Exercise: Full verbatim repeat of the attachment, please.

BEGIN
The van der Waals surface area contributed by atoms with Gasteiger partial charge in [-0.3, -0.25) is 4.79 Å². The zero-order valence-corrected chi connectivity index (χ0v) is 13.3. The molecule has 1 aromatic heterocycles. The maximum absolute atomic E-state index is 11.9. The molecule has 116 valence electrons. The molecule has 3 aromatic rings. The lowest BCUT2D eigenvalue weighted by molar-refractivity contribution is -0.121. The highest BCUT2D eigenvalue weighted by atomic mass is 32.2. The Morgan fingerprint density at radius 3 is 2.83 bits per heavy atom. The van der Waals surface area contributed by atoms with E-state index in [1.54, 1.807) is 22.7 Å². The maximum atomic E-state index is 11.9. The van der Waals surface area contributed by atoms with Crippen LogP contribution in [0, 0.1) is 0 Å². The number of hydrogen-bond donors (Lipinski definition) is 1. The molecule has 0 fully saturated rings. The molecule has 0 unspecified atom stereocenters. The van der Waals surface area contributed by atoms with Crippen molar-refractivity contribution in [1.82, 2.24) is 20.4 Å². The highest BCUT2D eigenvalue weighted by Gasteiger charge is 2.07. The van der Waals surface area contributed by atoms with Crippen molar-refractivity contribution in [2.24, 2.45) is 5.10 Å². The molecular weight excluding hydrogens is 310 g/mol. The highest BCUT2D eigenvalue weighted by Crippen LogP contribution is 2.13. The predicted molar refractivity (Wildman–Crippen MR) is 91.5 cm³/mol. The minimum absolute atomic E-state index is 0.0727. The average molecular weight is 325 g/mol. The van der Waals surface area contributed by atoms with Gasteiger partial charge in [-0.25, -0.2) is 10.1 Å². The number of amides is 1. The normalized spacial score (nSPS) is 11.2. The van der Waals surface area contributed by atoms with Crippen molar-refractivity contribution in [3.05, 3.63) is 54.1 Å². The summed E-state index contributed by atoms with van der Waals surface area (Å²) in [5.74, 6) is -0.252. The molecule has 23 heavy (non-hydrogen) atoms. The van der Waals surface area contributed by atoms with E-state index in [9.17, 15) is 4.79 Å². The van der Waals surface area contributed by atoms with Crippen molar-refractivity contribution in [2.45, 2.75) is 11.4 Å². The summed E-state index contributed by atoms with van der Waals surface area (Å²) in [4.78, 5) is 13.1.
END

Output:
The van der Waals surface area contributed by atoms with Gasteiger partial charge in [-0.3, -0.25) is 4.79 Å². The zero-order valence-corrected chi connectivity index (χ0v) is 13.3. The molecule has 1 aromatic heterocycles. The maximum absolute atomic E-state index is 11.9. The molecule has 116 valence electrons. The molecule has 3 aromatic rings. The lowest BCUT2D eigenvalue weighted by molar-refractivity contribution is -0.121. The highest BCUT2D eigenvalue weighted by atomic mass is 32.2. The Morgan fingerprint density at radius 3 is 2.83 bits per heavy atom. The van der Waals surface area contributed by atoms with E-state index in [1.54, 1.807) is 22.7 Å². The maximum atomic E-state index is 11.9. The van der Waals surface area contributed by atoms with Crippen LogP contribution in [0, 0.1) is 0 Å². The number of hydrogen-bond donors (Lipinski definition) is 1. The molecule has 0 fully saturated rings. The molecule has 0 unspecified atom stereocenters. The van der Waals surface area contributed by atoms with Crippen molar-refractivity contribution in [1.82, 2.24) is 20.4 Å². The highest BCUT2D eigenvalue weighted by Gasteiger charge is 2.07. The van der Waals surface area contributed by atoms with Crippen molar-refractivity contribution in [2.24, 2.45) is 5.10 Å². The molecular weight excluding hydrogens is 310 g/mol. The highest BCUT2D eigenvalue weighted by Crippen LogP contribution is 2.13. The predicted molar refractivity (Wildman–Crippen MR) is 91.5 cm³/mol. The minimum absolute atomic E-state index is 0.0727. The average molecular weight is 325 g/mol. The van der Waals surface area contributed by atoms with Gasteiger partial charge in [-0.25, -0.2) is 10.1 Å². The number of amides is 1. The normalized spacial score (nSPS) is 11.2. The van der Waals surface area contributed by atoms with Crippen molar-refractivity contribution in [3.05, 3.63) is 54.1 Å². The summed E-state index contributed by atoms with van der Waals surface area (Å²) in [5.74, 6) is -0.252. The molecule has 23 heavy (non-hydrogen) atoms. The van der Waals surface area contributed by atoms with E-state index in [9.17, 15) is 4.79 Å². The van der Waals surface area contributed by atoms with Crippen molar-refractivity contribution in [2.45, 2.75) is 11.4 Å². The summed E-state index contributed by atoms with van der Waals surface area (Å²) in [4.78, 5) is 13.1.